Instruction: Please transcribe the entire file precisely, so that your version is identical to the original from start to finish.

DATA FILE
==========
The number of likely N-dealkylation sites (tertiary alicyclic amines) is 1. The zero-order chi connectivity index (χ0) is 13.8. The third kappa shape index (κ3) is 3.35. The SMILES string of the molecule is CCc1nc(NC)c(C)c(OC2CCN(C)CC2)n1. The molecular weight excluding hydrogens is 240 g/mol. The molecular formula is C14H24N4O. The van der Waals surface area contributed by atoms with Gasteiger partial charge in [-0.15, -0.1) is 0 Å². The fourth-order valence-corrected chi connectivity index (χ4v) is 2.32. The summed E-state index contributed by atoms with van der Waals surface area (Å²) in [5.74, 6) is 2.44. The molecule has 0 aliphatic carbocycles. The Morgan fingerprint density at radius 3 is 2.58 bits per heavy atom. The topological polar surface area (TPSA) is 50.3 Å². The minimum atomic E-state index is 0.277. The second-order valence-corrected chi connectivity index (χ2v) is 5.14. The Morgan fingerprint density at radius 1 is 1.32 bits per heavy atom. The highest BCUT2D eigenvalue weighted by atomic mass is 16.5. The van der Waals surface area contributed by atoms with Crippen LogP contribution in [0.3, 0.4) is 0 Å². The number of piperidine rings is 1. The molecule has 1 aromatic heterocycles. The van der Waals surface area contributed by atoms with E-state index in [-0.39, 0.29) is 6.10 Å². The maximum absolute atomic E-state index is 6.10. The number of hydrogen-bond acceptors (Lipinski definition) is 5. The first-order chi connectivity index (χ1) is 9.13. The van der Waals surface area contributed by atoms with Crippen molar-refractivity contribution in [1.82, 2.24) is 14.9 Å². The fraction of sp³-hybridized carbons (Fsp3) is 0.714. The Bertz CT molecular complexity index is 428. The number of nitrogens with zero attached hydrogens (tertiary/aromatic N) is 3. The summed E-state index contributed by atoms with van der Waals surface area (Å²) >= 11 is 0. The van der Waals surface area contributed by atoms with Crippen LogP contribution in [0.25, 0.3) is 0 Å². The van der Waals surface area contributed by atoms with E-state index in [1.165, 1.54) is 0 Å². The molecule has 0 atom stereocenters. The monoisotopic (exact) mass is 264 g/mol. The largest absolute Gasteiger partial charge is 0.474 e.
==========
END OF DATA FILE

The number of likely N-dealkylation sites (tertiary alicyclic amines) is 1. The zero-order chi connectivity index (χ0) is 13.8. The third kappa shape index (κ3) is 3.35. The SMILES string of the molecule is CCc1nc(NC)c(C)c(OC2CCN(C)CC2)n1. The molecular weight excluding hydrogens is 240 g/mol. The molecular formula is C14H24N4O. The van der Waals surface area contributed by atoms with Gasteiger partial charge in [-0.15, -0.1) is 0 Å². The fourth-order valence-corrected chi connectivity index (χ4v) is 2.32. The summed E-state index contributed by atoms with van der Waals surface area (Å²) in [5.74, 6) is 2.44. The molecule has 0 aliphatic carbocycles. The Morgan fingerprint density at radius 3 is 2.58 bits per heavy atom. The topological polar surface area (TPSA) is 50.3 Å². The minimum atomic E-state index is 0.277. The second-order valence-corrected chi connectivity index (χ2v) is 5.14. The Morgan fingerprint density at radius 1 is 1.32 bits per heavy atom. The highest BCUT2D eigenvalue weighted by atomic mass is 16.5. The van der Waals surface area contributed by atoms with Crippen LogP contribution in [0.3, 0.4) is 0 Å². The number of piperidine rings is 1. The molecule has 1 aromatic heterocycles. The van der Waals surface area contributed by atoms with E-state index in [-0.39, 0.29) is 6.10 Å². The maximum absolute atomic E-state index is 6.10. The number of hydrogen-bond acceptors (Lipinski definition) is 5. The first-order chi connectivity index (χ1) is 9.13. The van der Waals surface area contributed by atoms with Crippen molar-refractivity contribution in [1.82, 2.24) is 14.9 Å². The fraction of sp³-hybridized carbons (Fsp3) is 0.714. The Bertz CT molecular complexity index is 428. The number of nitrogens with zero attached hydrogens (tertiary/aromatic N) is 3. The summed E-state index contributed by atoms with van der Waals surface area (Å²) >= 11 is 0. The van der Waals surface area contributed by atoms with Crippen LogP contribution in [0.25, 0.3) is 0 Å². The van der Waals surface area contributed by atoms with E-state index in [1.165, 1.54) is 0 Å². The molecule has 0 atom stereocenters. The monoisotopic (exact) mass is 264 g/mol. The largest absolute Gasteiger partial charge is 0.474 e.